Call it What You Want– This was a surprising delight. I picked it up and I found myself so wrapped up in the story that I finished it in one sitting- the first time that’s happened in ages! The characters and conflicts were so well done that they felt real. And even though this was a contemporary, there were no easy answers or comfortable resolutions. In fact, this was a layered narrative, feeding in mythic elements from tales like Robin Hood, while also embracing real world issues. Of course, the downside of such a thematically rich and complex contemporary is that there wasn’t as much finality to it as I might have liked. Still, I enjoyed this a lot more than I thought I would and I’d say that’s a success… but you can call it what you want 😉

Rating: 4½/5 bananas

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That’s all for now! Have you read any of these? Did you like them? Let me know in the comments! And I hope you’re all staying safe and well!

Monthly Monkey Mini Reviews – April

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Well now that we’re living in the end times/our dystopic nightmares/a peculiar alternate reality, it feels a bit odd to talk about books… and yet we all could’ve guessed that us bookworms were bound to bury our heads in books as things fall apart 😉

I myself have been putting together an end of the world playlist (including: End of the Line, Over and Done With, Thriller etc.) and been bunkering down to read (sod all else to do anyway, since most of my work has been put on hold and most of us are currently under house arrest).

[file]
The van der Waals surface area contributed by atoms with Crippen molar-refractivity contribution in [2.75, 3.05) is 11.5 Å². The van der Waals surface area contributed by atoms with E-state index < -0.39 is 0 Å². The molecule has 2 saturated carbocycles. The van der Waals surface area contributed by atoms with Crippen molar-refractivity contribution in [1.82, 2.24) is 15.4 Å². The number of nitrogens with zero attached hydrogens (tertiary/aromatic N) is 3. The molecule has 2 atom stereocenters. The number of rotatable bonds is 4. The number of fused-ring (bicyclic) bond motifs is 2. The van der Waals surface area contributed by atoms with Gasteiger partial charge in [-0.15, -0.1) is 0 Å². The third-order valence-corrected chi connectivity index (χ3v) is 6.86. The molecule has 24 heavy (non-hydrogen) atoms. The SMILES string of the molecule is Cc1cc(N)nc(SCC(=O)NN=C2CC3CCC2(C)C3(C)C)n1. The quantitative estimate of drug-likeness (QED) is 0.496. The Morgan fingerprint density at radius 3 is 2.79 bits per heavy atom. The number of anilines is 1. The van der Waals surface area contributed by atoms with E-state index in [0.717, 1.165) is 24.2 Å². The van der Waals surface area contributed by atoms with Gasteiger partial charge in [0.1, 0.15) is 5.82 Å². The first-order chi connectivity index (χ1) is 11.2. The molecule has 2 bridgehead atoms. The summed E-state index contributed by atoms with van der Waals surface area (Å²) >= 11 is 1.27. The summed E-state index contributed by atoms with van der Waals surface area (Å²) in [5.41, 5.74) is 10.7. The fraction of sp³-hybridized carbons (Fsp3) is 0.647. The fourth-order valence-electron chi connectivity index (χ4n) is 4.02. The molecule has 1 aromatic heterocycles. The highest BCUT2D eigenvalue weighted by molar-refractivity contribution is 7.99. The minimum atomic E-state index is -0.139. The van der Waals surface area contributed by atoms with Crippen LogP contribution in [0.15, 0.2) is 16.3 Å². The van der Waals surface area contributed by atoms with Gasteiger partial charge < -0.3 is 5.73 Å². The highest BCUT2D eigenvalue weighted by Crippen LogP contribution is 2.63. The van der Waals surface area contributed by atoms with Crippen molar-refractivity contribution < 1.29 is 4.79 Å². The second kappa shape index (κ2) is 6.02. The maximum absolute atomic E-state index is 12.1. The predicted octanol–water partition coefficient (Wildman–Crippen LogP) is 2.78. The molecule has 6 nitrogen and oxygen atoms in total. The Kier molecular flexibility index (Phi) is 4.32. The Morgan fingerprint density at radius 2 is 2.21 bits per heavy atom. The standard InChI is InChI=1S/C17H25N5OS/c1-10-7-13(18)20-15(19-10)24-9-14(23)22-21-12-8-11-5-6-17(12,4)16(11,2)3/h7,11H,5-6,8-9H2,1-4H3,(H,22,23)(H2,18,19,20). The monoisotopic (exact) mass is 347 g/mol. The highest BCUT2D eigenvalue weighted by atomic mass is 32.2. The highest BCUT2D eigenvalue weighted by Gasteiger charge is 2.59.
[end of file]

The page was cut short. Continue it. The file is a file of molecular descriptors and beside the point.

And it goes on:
spam jail

In all seriousness, I hope you and your families are all okay, wherever you are in the world ❤ Thankfully everyone I live with is in good health, though I’ve had other issues created by this ongoing crisis, which have taken me away from blogging. So, thanks for all your patience and for continuing to stick with me ❤

Now that the (somewhat unusual) life update is out of the way, let’s get back to the books, shall we?

sea witch

The Sea Witch– this was a decent, if ultimately uninspiring retelling of the Little Mermaid. While I appreciated the use of Danish, giving the story some much needed authenticity, other aspects of the writing were a little colourless. Plus, parts of the story drifted by a little slowly. That said, I did like some of the twists and how it took the story in a darker direction than I anticipated. Yet, I will say that after that one bold turn, it seemed like the ending could have gone to greater depths. Instead, it sort of washed over me and left me wanting. Not a bad book by any means, but not brilliant.